Good afternoon folks. I am a bit confused and trying to find the right answer. This is what we have:


Why do we have here minimum for straight-in approach even though the descent angle is 4.1 degrees? If we convert it to percentages it becomes around 7.2% with the groundspeed of 100 knots.

According to ICAO Doc 8168, all non-precision approaches with the gradient more than 6.5 percent for a non-precision approach for Cat A and B aircraft are considered as circle to land only. If we take a look at BGBW RNP A, it has a descent angle of 3.7 degrees, but if we measure the distance from FAF to the THR RW24 it becomes around 8.3% and now it makes sense why it’s impossible to apply straight-in minimums for RW24.

For reference, this is RNP A plate for BGBW:
enter image description here


1 Answer 1


The design "requirements" in PANS like Doc 8168 are more like suggestions than requirements. They have no legal force. States are free to ignore these requirements or make their own, and unlike Standards and Recommended Practices (SARPs), states are not required to specifically notify ICAO of the differences or publish them.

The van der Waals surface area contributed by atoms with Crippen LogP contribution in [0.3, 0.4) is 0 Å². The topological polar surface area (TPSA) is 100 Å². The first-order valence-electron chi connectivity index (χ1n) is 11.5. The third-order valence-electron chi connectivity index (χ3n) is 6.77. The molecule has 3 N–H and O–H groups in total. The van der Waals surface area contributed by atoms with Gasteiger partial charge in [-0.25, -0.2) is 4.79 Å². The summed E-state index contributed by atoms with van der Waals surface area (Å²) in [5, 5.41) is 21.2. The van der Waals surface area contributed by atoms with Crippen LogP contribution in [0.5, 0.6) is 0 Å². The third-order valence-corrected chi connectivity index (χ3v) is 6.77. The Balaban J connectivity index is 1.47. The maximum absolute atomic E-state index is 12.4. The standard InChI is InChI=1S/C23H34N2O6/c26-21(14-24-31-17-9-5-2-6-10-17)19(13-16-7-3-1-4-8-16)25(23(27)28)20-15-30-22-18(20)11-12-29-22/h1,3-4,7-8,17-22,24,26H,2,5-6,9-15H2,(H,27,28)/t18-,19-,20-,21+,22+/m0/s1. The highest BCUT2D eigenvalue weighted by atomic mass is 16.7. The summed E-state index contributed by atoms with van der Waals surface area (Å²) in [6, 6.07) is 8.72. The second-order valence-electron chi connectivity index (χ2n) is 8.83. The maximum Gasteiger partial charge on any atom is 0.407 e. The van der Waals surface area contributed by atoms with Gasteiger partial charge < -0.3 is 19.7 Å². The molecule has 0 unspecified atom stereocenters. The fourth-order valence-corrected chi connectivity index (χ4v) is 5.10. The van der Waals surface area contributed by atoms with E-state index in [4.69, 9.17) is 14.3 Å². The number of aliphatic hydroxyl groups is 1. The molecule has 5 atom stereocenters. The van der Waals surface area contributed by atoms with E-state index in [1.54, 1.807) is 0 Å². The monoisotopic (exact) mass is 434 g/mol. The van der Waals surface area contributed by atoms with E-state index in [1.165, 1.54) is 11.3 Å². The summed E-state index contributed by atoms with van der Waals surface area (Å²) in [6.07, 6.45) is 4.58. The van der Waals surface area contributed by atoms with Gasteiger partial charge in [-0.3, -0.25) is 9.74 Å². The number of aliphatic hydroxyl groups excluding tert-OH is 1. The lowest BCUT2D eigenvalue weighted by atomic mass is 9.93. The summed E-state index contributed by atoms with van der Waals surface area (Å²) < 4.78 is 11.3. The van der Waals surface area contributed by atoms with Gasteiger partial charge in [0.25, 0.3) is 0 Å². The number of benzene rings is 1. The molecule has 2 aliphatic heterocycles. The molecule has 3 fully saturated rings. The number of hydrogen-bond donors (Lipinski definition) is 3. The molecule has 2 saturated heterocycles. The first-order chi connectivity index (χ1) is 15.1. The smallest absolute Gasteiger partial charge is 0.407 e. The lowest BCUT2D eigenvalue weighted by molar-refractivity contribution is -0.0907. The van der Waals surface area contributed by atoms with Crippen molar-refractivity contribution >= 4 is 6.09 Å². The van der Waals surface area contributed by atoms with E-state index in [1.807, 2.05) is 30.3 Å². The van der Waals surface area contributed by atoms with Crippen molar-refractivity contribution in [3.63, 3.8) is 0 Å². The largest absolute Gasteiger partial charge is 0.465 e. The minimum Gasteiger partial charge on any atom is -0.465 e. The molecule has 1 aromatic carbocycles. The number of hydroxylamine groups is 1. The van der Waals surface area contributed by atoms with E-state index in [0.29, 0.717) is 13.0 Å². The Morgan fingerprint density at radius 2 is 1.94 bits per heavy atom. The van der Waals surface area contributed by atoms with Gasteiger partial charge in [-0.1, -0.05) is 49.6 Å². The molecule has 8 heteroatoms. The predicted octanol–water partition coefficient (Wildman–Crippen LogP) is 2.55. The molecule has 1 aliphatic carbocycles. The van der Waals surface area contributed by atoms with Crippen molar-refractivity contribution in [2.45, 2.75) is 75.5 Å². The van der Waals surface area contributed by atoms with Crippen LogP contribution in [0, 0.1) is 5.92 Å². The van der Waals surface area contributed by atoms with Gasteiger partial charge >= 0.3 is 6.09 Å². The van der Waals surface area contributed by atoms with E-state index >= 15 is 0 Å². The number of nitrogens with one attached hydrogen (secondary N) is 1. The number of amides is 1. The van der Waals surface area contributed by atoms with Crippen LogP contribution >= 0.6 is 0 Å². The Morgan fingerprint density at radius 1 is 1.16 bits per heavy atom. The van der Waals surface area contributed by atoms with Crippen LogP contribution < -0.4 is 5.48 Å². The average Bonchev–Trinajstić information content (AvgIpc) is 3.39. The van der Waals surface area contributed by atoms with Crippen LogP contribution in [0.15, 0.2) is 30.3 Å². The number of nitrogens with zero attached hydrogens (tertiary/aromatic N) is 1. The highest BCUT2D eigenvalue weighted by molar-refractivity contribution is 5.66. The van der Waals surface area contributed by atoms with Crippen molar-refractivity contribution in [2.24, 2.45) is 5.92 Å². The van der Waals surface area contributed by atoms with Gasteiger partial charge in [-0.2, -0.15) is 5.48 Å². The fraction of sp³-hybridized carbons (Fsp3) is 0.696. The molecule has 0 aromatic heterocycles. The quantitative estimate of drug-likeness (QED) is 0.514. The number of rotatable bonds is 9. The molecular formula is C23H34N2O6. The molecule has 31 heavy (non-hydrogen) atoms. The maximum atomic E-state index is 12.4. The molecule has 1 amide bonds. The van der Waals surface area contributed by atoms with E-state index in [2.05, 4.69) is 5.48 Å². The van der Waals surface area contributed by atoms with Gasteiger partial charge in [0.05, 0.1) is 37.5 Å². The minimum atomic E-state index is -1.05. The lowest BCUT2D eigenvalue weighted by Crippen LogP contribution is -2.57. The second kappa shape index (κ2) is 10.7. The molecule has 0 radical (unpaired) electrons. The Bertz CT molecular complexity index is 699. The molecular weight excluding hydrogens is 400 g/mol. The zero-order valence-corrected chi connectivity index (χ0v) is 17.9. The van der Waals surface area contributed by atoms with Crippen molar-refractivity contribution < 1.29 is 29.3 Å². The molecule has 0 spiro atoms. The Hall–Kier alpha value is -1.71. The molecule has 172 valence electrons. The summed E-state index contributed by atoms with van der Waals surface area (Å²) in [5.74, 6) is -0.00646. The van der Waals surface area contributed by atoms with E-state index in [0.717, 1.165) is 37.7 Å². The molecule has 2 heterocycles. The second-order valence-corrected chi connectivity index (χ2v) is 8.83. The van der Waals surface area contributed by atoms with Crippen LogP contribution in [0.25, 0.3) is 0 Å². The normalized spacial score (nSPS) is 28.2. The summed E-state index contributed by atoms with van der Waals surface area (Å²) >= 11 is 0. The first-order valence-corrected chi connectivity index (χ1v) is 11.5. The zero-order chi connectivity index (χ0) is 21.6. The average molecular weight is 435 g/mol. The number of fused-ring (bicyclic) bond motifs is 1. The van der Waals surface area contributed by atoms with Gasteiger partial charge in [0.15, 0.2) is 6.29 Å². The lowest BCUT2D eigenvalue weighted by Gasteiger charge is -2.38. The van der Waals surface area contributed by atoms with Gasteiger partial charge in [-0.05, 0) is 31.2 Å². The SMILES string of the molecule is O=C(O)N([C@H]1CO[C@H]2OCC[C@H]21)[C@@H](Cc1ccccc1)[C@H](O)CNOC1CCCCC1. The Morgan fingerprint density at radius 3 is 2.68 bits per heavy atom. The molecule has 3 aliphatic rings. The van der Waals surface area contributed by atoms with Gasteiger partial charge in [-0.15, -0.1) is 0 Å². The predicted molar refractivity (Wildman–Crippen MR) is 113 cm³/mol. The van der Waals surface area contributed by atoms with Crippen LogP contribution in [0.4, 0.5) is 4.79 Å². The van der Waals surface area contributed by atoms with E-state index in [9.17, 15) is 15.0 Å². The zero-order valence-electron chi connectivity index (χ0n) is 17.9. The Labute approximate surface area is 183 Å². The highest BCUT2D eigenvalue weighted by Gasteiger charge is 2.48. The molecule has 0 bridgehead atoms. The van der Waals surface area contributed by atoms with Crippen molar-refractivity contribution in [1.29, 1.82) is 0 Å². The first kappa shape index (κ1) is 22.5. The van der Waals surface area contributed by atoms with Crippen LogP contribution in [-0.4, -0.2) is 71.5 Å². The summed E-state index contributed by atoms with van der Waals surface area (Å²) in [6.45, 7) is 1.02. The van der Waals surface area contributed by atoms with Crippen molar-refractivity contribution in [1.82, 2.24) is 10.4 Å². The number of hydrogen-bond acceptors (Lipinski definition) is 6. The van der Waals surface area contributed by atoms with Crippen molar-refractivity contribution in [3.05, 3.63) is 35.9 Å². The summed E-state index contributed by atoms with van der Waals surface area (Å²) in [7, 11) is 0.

In other words, this appears to just be a difference from the ICAO recommendations set out in the document you mentioned. This is not unusual- there are quite a few differences between the ICAO PANS-OPS and the US TERPS as well.

  • $\begingroup$ I don't disagree with your answer specifically because differences between pans-ops instrument approach design criteria and what a particular country may publish for a certain instrument approach is sometimes obvious from looking at the approach plate. However, it is interesting to note that in the OP's example IAP's shown, the words "PANS OPS" are displayed in the bottom left corner of the plate. This would seemingly suggest the procedure was designed in accordance with Doc 8168. $\endgroup$
    – user22445
    Sep 27, 2023 at 20:34
  • 1
    $\begingroup$ @RTO Per Jeppesen, that label is specifically for aircraft handling speeds obstacle clearance in circling approaches, where PANS-OPS and TERPS differ very significantly in a way that directly impacts the safety of circling approaches and how they should be flown. $\endgroup$
    – Chris
    Sep 27, 2023 at 21:12
  • $\begingroup$ I see that. Good point. Here's an upvote. $\endgroup$
    – user22445
    Sep 27, 2023 at 21:30

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